Hidalgo County Youthful Offender Specialty Court Program
by Faustino Lopez, Deputy Director, Hidalgo County CSCD
In 2016 the Hidalgo County Community Supervision and Corrections Department discovered that the revocation rate of youthful offenders ages 18-25-year-olds was disproportionately overrepresented. The Hidalgo County community supervision and Corrections department, in collaboration with George Mason University, developed an Emerging Adult Strategy to reduce the likelihood of revocation of emerging adults through the use of best practice standards, age-appropriate case management strategies including swift, certain, and fair incentive and sanction structures.
The Youthful Offender Specialty Court Program provides intensive supervision while adhering to best practice standards to promote positive behaviors by addressing key emerging adult developmental issues during supervision. The program structure and design ensure that all participants begin treatment services within the first month of program placement. The Youthful Offender Court Program targets explicitly 18-25-year-old probationers scoring medium to high-risk/ high needs in the Texas Risk Assessment System (TRAS). Additionally, clinical assessments are used to determine treatment intensity for those individuals needing substance abuse treatment.
The Youthful Offender Court's goal is to provide offenders with the necessary treatment, resources, and tools to address criminogenic needs as well as key emerging adult developmental issues during supervision. The Youthful Offender program aims to promote rehabilitation, reduce recidivism, and reduce the likelihood of revocation and imprisonment of emerging adult offenders by addressing key emerging adult developmental issues during supervision.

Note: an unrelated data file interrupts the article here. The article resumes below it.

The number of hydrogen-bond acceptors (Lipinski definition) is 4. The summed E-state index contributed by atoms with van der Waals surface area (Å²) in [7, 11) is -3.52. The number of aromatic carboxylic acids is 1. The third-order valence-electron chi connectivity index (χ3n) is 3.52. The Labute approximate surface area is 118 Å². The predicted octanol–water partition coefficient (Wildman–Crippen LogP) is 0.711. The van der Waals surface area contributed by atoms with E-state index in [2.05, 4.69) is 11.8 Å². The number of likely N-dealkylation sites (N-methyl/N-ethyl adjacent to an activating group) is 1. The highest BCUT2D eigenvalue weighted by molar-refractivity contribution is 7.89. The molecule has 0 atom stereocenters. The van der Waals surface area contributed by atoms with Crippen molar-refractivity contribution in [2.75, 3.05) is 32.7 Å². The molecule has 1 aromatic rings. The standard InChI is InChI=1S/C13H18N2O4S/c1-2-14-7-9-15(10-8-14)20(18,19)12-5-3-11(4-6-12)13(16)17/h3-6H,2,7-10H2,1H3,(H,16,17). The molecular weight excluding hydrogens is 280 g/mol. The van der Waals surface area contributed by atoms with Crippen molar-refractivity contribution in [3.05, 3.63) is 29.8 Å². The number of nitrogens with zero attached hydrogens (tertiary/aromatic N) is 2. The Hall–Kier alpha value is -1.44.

The program length will require 6 to 18 months of participation based on the level and intensity of needs and treatment services identified in the Texas Risk Assessment System (TRAS), Risk Need Responsivity tool, and the clinical assessment. The participants will enter the program via a court order issued by the Judiciary in Hidalgo County after eligibility requirements are met. The program is divided into four phases. Participants assessed as needing substance abuse treatment will begin the Youthful Offender program in Phase I. Participants scoring moderate or high in domains requiring cognitive-behavioral interventions will start the Youthful Offender Program in Phase II.
In Phase I, participants enroll and participate in an Intensive Substance Abuse Outpatient Treatment. Participants are required to submit to random urinalysis and drug testing. Participants will appear before the Youthful Offender Court twice per month and weekly contact with the probation officer. The Youthful Offender officer communicates monthly with a treatment provider and documents all contacts made via face to face, by telephone, email, or other written correspondence while participants are receiving services.
In Phase II (Behavioral Adjustment), participants focus on cognitive restructuring and critical social skills, which support the cognitive restructuring process via Decision points curriculum and use of cognitive journals. Participants continue to appear before the Judge a minimum of twice per month upon entering this phase. The frequency of court appearances may decrease as the participant progresses. Contact with probation officer continues twice per month during this phase, and home visits are conducted as deemed necessary.